In the third Republican debate, Jeb Bush looked stiff and ill at ease. His smile didn’t reach his eyes, and he never seemed to connect with his answers-his words and his gestures were out of sync. The result was a weak performance that couldn’t have done his candidacy any good.
5. Trump is the first real television candidate, not Kennedy. The received wisdom in the pundit world is that candidate John F. Kennedy projected his brand of cool, making Richard Nixon look shifty and ill-shaven by comparison, and using the relatively new medium of television to win with what some considered style over substance. There’s a well-known meme that has Nixon winning the debate among people who heard it on the radio.
Kennedy realized only half the opportunities that TV offers, though.
Television, as Marshall McLuhan famously noted, craves emotion. Trump is the first candidate who, perhaps thanks to his prior stints on TV, knows how to give viewers what they want: hot emotion.
If you want to succeed post-Trump, there are only two choices: Go big, or go very, very strong. Sanders is going big—the left’s version of Trump. Both Fiorina and Clinton have opted to go strong, mostly, keeping their emotions under wraps for different reasons.
The exceptions are Clinton’s angry moments about Planned Parenthood and Republicans, and those have a good deal to do with our long relationship with the Clinton saga and the question of her emotional openness or lack thereof.
4. The path ahead for candidates who want to survive is clear. The choices are stark for candidates in the coming months. You either figure out how to open up, get emotional in some way and on some subject that works for you, or you put yourself forward as the strong, quiet adult in a room full of children. I do believe either approach could work.
I don’t think, though, that Sanders would fare well head to head with Trump, because Trump would simply win the shouting match—the facts and politesse be damned.
Someone who could raise an eyebrow and remain quiet—but strong—in Trump’s company could dispatch him quickly by making him look like a child having a tantrum. To do so, you’d have to come prepared with a few tough, surprising home truths, delivered with force and authenticity.
Openness is key—it is simply impossible for politicians used to the old retinue of carefully constructed hand gestures that they’ve used for the past couple of decades to succeed.
3. Focus is essential. The only possible alternative to bluster like Trump’s is intensity. Fiorina displayed that admirably in her answer to Trump’s disparaging of her looks. She paused, pursed her lips and spoke quietly, but with passion. It worked, and her standing in the polls improved.
The challenge is that focus is hard to maintain under the hot lights and with a dozen other candidates on the stage all vying for attention. Making noise as Trump does is the easier option.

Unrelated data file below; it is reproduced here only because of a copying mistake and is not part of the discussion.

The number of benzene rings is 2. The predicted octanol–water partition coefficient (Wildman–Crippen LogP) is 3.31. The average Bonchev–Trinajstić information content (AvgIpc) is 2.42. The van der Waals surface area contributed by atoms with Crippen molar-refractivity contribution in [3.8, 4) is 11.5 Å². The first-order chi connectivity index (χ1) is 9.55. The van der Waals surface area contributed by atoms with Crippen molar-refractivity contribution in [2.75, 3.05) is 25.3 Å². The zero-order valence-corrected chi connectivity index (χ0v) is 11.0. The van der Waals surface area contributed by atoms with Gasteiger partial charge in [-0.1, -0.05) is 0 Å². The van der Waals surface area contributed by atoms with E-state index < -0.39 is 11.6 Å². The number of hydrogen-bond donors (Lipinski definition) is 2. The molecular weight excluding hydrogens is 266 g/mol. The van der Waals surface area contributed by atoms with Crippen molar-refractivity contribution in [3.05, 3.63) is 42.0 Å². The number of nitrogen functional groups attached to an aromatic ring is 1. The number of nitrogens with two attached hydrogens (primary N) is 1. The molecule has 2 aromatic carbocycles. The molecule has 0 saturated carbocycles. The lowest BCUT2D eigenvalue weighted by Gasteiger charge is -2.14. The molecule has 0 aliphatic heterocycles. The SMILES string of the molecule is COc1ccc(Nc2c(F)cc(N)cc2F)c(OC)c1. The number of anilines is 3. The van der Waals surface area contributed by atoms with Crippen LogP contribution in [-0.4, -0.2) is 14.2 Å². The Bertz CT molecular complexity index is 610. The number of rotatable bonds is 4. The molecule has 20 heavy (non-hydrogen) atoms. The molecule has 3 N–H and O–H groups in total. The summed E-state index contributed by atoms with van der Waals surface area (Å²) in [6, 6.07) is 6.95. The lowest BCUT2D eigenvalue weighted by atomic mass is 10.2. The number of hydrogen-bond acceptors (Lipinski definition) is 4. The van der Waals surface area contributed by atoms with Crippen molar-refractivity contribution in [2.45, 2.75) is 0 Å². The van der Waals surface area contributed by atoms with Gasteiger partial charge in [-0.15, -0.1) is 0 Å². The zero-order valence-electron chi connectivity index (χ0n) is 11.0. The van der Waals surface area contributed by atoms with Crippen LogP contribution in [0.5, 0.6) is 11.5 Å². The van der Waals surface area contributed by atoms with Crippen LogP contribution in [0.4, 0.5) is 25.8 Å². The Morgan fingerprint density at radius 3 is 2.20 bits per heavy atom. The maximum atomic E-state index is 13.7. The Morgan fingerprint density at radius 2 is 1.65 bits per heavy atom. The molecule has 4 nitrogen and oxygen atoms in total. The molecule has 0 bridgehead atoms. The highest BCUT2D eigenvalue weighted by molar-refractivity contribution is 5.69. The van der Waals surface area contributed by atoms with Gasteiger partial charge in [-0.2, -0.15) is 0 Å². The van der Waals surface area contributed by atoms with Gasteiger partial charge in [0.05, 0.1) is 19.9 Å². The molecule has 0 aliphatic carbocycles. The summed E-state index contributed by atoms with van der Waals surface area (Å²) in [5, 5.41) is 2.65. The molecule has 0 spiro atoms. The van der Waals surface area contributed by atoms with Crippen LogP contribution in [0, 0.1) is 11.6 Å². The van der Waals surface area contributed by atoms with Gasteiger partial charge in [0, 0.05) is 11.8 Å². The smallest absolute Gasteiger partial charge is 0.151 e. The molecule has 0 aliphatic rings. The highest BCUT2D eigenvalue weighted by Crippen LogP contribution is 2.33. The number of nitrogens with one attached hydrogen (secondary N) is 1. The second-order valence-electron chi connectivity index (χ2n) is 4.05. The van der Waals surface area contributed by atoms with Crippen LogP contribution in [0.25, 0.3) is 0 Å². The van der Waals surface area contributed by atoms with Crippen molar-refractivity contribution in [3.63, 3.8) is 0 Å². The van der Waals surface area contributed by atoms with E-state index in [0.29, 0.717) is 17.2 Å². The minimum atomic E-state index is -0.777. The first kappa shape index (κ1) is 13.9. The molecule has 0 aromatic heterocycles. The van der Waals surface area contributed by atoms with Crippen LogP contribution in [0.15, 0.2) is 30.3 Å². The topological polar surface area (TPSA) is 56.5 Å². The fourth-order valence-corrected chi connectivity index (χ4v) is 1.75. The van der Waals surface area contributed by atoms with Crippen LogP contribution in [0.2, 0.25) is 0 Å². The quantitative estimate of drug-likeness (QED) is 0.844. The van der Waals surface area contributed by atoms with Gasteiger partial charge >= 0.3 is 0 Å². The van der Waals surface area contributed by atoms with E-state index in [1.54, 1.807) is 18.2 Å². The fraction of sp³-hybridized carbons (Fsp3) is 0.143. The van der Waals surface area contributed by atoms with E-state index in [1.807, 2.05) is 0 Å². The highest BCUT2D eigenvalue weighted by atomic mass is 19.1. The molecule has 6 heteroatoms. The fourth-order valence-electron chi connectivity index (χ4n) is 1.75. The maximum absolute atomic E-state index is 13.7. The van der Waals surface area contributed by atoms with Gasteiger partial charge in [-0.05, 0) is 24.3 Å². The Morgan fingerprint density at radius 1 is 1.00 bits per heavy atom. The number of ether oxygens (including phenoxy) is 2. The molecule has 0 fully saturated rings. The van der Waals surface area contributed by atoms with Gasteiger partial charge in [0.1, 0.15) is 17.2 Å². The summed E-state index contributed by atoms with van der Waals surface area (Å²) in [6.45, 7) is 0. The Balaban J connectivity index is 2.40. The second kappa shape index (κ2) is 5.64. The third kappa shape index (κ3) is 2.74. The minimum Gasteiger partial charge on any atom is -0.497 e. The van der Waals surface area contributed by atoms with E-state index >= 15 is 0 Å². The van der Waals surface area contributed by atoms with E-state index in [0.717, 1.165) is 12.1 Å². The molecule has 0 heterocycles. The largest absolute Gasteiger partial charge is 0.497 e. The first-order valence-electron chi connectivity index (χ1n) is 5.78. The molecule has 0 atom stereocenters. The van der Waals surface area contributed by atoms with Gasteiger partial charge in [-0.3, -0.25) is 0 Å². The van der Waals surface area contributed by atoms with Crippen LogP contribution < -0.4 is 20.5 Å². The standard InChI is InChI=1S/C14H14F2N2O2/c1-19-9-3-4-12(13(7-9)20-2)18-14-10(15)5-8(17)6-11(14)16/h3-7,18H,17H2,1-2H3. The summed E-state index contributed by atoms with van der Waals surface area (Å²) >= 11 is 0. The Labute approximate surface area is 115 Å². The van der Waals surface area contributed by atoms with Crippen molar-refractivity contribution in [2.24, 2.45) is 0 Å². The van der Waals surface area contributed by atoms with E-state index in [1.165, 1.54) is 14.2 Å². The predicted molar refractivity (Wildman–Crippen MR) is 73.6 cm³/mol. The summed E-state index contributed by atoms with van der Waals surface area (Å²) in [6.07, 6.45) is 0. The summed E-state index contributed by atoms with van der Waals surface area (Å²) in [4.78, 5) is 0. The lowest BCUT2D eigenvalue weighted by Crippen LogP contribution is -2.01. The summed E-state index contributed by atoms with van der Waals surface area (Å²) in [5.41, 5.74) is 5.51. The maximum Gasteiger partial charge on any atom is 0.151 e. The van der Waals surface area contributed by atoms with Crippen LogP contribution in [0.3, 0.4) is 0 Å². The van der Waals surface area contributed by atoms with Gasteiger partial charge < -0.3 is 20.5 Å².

2. It’s coming down to trust, and the shortcut to trust is consistency. So, candidates had better be consistent. The electorate is evidently looking for a person it can trust. That isn’t new; electorates have been doing that—and have been disappointed—since elections came about.
Because trust must develop over time, in the short run we use consistency as a stand-in. That’s why playing gotcha is such an endless game in the campaign season. If we can catch our opponent doing something inconsistent, that’s “proof” that you can’t trust him or her.
It’s imperative for candidates to find their voice and their rants and stick with them. If you appear to change your mind, or waffle or even display all-too-human uncertainty, you’re toast.
1. Forgotten amid all this ranting is positive storytelling. We live in an angry age, and ranting against one side or the other has worked well for virtually everyone who’s tried it. One day the pendulum will swing back, though, and the opportunity will be there for the candidate who can tell us a real story with a happy ending.
We Americans are optimists still, underneath the angst and the bitter cultural divides. The candidate who can show us the way forward to a better future—not just a negative one of fewer enemies, whoever you think the enemy is—will ultimately win.
America can’t succeed by turning off the lights, shutting the door and pretending that we’re not home. Do we really want the future to knock on someone else’s door? We have to find a way forward that is generous, open, even-handed and creative.
The candidate who can tell us that story will win, if not in this election cycle, then certainly the next one. The future still responds not to the bitter, but to the bold.
How can you apply these insights to your communication efforts, or to bolstering your CEO and other top executives?
A version of this article originally appeared on Public Words.